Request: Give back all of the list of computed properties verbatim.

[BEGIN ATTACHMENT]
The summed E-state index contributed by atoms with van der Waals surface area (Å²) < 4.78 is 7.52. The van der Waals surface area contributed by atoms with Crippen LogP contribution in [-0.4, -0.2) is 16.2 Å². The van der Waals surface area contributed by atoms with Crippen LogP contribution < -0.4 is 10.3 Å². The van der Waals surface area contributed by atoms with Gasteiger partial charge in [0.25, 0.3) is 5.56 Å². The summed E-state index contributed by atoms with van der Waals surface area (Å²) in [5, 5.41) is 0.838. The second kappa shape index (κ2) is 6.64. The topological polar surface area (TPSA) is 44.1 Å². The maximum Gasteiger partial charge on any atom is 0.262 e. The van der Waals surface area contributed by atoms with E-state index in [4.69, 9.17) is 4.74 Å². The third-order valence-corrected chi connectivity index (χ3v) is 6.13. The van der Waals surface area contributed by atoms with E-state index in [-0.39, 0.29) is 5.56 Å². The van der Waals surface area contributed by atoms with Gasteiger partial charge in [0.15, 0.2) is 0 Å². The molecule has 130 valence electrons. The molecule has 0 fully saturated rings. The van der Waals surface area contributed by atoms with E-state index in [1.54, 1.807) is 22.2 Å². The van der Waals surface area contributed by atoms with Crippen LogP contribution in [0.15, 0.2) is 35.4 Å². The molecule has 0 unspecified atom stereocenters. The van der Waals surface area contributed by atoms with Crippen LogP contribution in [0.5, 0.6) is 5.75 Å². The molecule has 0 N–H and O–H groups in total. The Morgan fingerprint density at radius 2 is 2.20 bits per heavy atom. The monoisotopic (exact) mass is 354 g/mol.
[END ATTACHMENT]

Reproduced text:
The summed E-state index contributed by atoms with van der Waals surface area (Å²) < 4.78 is 7.52. The van der Waals surface area contributed by atoms with Crippen LogP contribution in [-0.4, -0.2) is 16.2 Å². The van der Waals surface area contributed by atoms with Crippen LogP contribution < -0.4 is 10.3 Å². The van der Waals surface area contributed by atoms with Gasteiger partial charge in [0.25, 0.3) is 5.56 Å². The summed E-state index contributed by atoms with van der Waals surface area (Å²) in [5, 5.41) is 0.838. The second kappa shape index (κ2) is 6.64. The topological polar surface area (TPSA) is 44.1 Å². The maximum Gasteiger partial charge on any atom is 0.262 e. The van der Waals surface area contributed by atoms with E-state index in [4.69, 9.17) is 4.74 Å². The third-order valence-corrected chi connectivity index (χ3v) is 6.13. The van der Waals surface area contributed by atoms with E-state index in [-0.39, 0.29) is 5.56 Å². The van der Waals surface area contributed by atoms with Gasteiger partial charge in [0.15, 0.2) is 0 Å². The molecule has 130 valence electrons. The molecule has 0 fully saturated rings. The van der Waals surface area contributed by atoms with E-state index in [1.54, 1.807) is 22.2 Å². The van der Waals surface area contributed by atoms with Crippen LogP contribution in [0.15, 0.2) is 35.4 Å². The molecule has 0 unspecified atom stereocenters. The van der Waals surface area contributed by atoms with Crippen LogP contribution in [0.5, 0.6) is 5.75 Å². The molecule has 0 N–H and O–H groups in total. The Morgan fingerprint density at radius 2 is 2.20 bits per heavy atom. The monoisotopic (exact) mass is 354 g/mol.